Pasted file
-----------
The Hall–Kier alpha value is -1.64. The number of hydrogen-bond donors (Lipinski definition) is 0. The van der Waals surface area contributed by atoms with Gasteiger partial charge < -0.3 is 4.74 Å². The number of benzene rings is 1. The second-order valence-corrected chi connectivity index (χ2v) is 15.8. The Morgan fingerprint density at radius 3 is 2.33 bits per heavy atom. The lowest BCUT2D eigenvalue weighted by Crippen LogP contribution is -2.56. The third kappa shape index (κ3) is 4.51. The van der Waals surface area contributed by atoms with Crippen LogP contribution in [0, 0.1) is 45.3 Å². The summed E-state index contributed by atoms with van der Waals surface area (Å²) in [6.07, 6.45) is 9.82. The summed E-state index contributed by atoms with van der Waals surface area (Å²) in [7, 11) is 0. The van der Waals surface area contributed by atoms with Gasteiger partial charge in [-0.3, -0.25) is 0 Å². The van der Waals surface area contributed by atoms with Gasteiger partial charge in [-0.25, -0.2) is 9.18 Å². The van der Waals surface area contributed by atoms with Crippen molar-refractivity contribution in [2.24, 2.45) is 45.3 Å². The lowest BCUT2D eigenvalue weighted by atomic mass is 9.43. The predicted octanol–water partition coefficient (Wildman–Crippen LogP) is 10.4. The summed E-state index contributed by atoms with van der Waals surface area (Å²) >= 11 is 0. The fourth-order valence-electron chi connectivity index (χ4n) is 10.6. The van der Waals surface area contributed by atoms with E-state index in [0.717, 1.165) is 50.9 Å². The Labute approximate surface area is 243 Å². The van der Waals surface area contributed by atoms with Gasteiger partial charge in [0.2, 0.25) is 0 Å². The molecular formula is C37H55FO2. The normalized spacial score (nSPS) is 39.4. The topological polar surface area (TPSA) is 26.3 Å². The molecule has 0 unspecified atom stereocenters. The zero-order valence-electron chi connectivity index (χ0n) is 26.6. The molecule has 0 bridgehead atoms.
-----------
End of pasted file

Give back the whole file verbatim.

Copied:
The Hall–Kier alpha value is -1.64. The number of hydrogen-bond donors (Lipinski definition) is 0. The van der Waals surface area contributed by atoms with Gasteiger partial charge < -0.3 is 4.74 Å². The number of benzene rings is 1. The second-order valence-corrected chi connectivity index (χ2v) is 15.8. The Morgan fingerprint density at radius 3 is 2.33 bits per heavy atom. The lowest BCUT2D eigenvalue weighted by Crippen LogP contribution is -2.56. The third kappa shape index (κ3) is 4.51. The van der Waals surface area contributed by atoms with Crippen LogP contribution in [0, 0.1) is 45.3 Å². The summed E-state index contributed by atoms with van der Waals surface area (Å²) in [6.07, 6.45) is 9.82. The summed E-state index contributed by atoms with van der Waals surface area (Å²) in [7, 11) is 0. The van der Waals surface area contributed by atoms with Gasteiger partial charge in [-0.3, -0.25) is 0 Å². The van der Waals surface area contributed by atoms with Gasteiger partial charge in [-0.25, -0.2) is 9.18 Å². The van der Waals surface area contributed by atoms with Crippen molar-refractivity contribution in [2.24, 2.45) is 45.3 Å². The lowest BCUT2D eigenvalue weighted by atomic mass is 9.43. The predicted octanol–water partition coefficient (Wildman–Crippen LogP) is 10.4. The summed E-state index contributed by atoms with van der Waals surface area (Å²) >= 11 is 0. The fourth-order valence-electron chi connectivity index (χ4n) is 10.6. The van der Waals surface area contributed by atoms with E-state index in [0.717, 1.165) is 50.9 Å². The Labute approximate surface area is 243 Å². The van der Waals surface area contributed by atoms with Gasteiger partial charge in [0.2, 0.25) is 0 Å². The molecular formula is C37H55FO2. The normalized spacial score (nSPS) is 39.4. The topological polar surface area (TPSA) is 26.3 Å². The molecule has 0 unspecified atom stereocenters. The zero-order valence-electron chi connectivity index (χ0n) is 26.6. The molecule has 0 bridgehead atoms.